The chief of Bafta has said the sexual harassment scandal that has rocked the film industry has been “genuinely shocking” and she would support winners of the film awards speaking about it on stage.
Amanda Berry said the season of awards ceremonies will shine “a very bright spotlight” on the conversation around harassment and assault, which has gathered pace since allegations emerged against movie mogul Harvey Weinstein.
Ms Berry was speaking at the nominee announcement for the EE Rising Star Award, where up-and-coming stars Timothee Chalamet, Daniel Kaluuya, Josh O’Connor, Florence Pugh and Tessa Thompson will compete for the coveted prize,
She said the stage of the Bafta film awards has often been used as a platform for political speeches, and told the Press Association: “It often has in the past, I think in different years there have been different issues.
“People obviously feel it’s a very powerful platform. The film awards go out globally so that makes it even more powerful, so we never say to people ‘don’t say anything, please just thank the crew or whatever it is’. Because if somebody feels passionately about it, they are going to say it.
“There has been a lot of conversation to date and obviously that conversation continues, awards season shines a very bright spotlight on that conversation.
“Bafta is part of an industry-wide initiative to ensure that people can work in a safe professional environment to ensure if training is needed that training is available, if help is needed that help is available.
“What we are doing is being part of a greater industry initiative which is absolutely vital but also year-round, for a number of years now, we have been supporting the industry identifying the next generation of talent, and I think that is a really important role for us to play, that we if can’t change what has happened in the past we can definitely help change what comes next.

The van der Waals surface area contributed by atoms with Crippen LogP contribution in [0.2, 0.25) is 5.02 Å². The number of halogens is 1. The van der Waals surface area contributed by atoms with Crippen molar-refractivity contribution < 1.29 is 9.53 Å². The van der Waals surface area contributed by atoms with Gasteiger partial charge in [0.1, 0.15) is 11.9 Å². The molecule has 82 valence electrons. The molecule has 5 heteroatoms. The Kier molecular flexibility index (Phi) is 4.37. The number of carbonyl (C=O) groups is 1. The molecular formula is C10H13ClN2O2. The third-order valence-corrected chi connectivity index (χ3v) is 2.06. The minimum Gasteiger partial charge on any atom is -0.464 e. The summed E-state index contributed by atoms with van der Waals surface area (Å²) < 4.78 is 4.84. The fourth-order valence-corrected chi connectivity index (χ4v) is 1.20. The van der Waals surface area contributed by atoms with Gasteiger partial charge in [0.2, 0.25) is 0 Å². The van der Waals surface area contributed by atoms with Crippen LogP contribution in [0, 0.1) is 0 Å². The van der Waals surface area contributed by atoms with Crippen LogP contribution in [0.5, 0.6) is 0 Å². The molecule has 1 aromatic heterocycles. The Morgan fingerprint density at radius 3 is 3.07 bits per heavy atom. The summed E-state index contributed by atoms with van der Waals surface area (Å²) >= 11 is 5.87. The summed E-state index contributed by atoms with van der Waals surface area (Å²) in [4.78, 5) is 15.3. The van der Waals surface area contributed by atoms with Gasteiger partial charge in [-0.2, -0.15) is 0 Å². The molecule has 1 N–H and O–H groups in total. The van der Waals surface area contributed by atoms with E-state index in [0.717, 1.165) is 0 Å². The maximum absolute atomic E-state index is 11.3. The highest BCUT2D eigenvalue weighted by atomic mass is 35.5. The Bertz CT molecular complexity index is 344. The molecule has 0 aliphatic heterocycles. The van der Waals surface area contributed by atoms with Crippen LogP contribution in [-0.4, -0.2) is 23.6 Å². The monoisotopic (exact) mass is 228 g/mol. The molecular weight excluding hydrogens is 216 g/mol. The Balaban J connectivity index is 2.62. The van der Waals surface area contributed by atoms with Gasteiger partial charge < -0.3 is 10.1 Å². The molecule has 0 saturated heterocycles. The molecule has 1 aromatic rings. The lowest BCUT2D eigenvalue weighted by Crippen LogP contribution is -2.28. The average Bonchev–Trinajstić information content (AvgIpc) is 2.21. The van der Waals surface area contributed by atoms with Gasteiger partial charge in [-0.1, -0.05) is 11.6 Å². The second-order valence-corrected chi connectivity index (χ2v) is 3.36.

“I think it’s been upsetting for the industry as a whole, whenever I’ve talked to people about people who have been accused.
“With Harvey Weinstein, I didn’t have any idea until the stories started coming out that that was his behaviour, and it was his behaviour over a number of years, I had no idea about that, so I think for a lot of people it has been genuinely shocking and I think that is why people have moved so quickly and to make change.”
Weinstein was a member of Bafta but his membership was suspended shortly after allegations of harassment and assault emerged.
Pugh, who is shortlisted for the Rising Star award following her breakout performance in Lady Macbeth, said she hopes stars speak out about the scandal during the Bafta ceremony.
She told the Press Association: “That is what it is for. As much as it’s nice to get dressed up in a big blue dress and sit on a yellow sofa, that is what we are here for.
“At the end of the day we are all humans and we all have an opinion, and if we can’t use that platform for that what are we using it for?
“Ever since this entire movement has started people are asking how people feel about it and that was never a thing before, even though it’s a little bit simple, it’s so important actually getting to talk about it.
“It’s great that people are talking about it, they need to talk about it so I hope that more questions come up and we are forced to answer how we feel.
“Women are coming together and it’s really wonderful to actually say conversation is key, it’s totally key that we say how we feel and the fact we are allowed to now is brilliant, that’s what we need to do, women are feeling empowered and that is a wonderful feeling.”
Pugh is joined on the Rising Star shortlist by Chalamet, who has emerged as a best actor contender for his turn in Call Me By Your Name, and Get Out star Kaluuya.
They will compete with Thor: Ragnarok actress Tessa Thompson and God’s Own Country actor Josh O’Connor.
The winner will be announced at the star-studded Bafta ceremony on February 18 and voting for the Rising Star award is open at ee.co.uk/BAFTA.